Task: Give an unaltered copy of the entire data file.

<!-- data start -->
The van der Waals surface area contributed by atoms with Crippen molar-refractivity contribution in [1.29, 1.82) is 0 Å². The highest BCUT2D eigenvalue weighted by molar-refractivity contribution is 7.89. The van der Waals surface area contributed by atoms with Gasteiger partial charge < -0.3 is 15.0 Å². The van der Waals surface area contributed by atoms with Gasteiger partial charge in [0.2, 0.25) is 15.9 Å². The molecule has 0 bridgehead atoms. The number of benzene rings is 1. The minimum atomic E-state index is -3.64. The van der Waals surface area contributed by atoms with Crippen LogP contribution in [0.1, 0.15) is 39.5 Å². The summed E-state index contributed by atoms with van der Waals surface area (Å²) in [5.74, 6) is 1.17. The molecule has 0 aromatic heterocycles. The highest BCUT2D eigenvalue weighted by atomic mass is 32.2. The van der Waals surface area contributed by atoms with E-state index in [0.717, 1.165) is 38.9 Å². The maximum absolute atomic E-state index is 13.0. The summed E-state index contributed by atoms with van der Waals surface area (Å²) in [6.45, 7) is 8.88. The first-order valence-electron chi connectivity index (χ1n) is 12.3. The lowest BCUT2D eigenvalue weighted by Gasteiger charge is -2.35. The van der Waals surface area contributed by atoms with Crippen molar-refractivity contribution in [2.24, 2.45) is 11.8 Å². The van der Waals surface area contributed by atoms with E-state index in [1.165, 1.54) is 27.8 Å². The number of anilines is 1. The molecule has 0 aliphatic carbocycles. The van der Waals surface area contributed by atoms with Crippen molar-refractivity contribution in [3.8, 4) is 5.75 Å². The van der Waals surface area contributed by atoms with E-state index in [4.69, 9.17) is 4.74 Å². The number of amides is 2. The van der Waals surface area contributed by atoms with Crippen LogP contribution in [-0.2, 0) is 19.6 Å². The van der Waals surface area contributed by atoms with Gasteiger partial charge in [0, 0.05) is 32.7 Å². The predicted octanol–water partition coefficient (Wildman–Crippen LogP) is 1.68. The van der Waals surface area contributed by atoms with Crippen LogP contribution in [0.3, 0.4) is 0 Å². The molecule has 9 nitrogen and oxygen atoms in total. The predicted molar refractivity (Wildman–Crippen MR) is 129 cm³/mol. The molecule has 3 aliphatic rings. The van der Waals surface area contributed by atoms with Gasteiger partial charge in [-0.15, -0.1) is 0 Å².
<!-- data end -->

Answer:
The van der Waals surface area contributed by atoms with Crippen molar-refractivity contribution in [1.29, 1.82) is 0 Å². The highest BCUT2D eigenvalue weighted by molar-refractivity contribution is 7.89. The van der Waals surface area contributed by atoms with Gasteiger partial charge < -0.3 is 15.0 Å². The van der Waals surface area contributed by atoms with Gasteiger partial charge in [0.2, 0.25) is 15.9 Å². The molecule has 0 bridgehead atoms. The number of benzene rings is 1. The minimum atomic E-state index is -3.64. The van der Waals surface area contributed by atoms with Crippen LogP contribution in [0.1, 0.15) is 39.5 Å². The summed E-state index contributed by atoms with van der Waals surface area (Å²) in [5.74, 6) is 1.17. The molecule has 0 aromatic heterocycles. The highest BCUT2D eigenvalue weighted by atomic mass is 32.2. The van der Waals surface area contributed by atoms with E-state index in [0.717, 1.165) is 38.9 Å². The maximum absolute atomic E-state index is 13.0. The summed E-state index contributed by atoms with van der Waals surface area (Å²) in [6.45, 7) is 8.88. The first-order valence-electron chi connectivity index (χ1n) is 12.3. The lowest BCUT2D eigenvalue weighted by Gasteiger charge is -2.35. The van der Waals surface area contributed by atoms with Crippen molar-refractivity contribution in [2.24, 2.45) is 11.8 Å². The van der Waals surface area contributed by atoms with E-state index in [1.165, 1.54) is 27.8 Å². The number of anilines is 1. The molecule has 0 aliphatic carbocycles. The van der Waals surface area contributed by atoms with Crippen molar-refractivity contribution in [3.8, 4) is 5.75 Å². The van der Waals surface area contributed by atoms with E-state index in [4.69, 9.17) is 4.74 Å². The number of amides is 2. The van der Waals surface area contributed by atoms with Crippen LogP contribution in [-0.2, 0) is 19.6 Å². The van der Waals surface area contributed by atoms with Gasteiger partial charge in [0, 0.05) is 32.7 Å². The predicted octanol–water partition coefficient (Wildman–Crippen LogP) is 1.68. The van der Waals surface area contributed by atoms with Crippen LogP contribution in [0.3, 0.4) is 0 Å². The molecule has 9 nitrogen and oxygen atoms in total. The predicted molar refractivity (Wildman–Crippen MR) is 129 cm³/mol. The molecule has 3 aliphatic rings. The van der Waals surface area contributed by atoms with Gasteiger partial charge in [-0.15, -0.1) is 0 Å².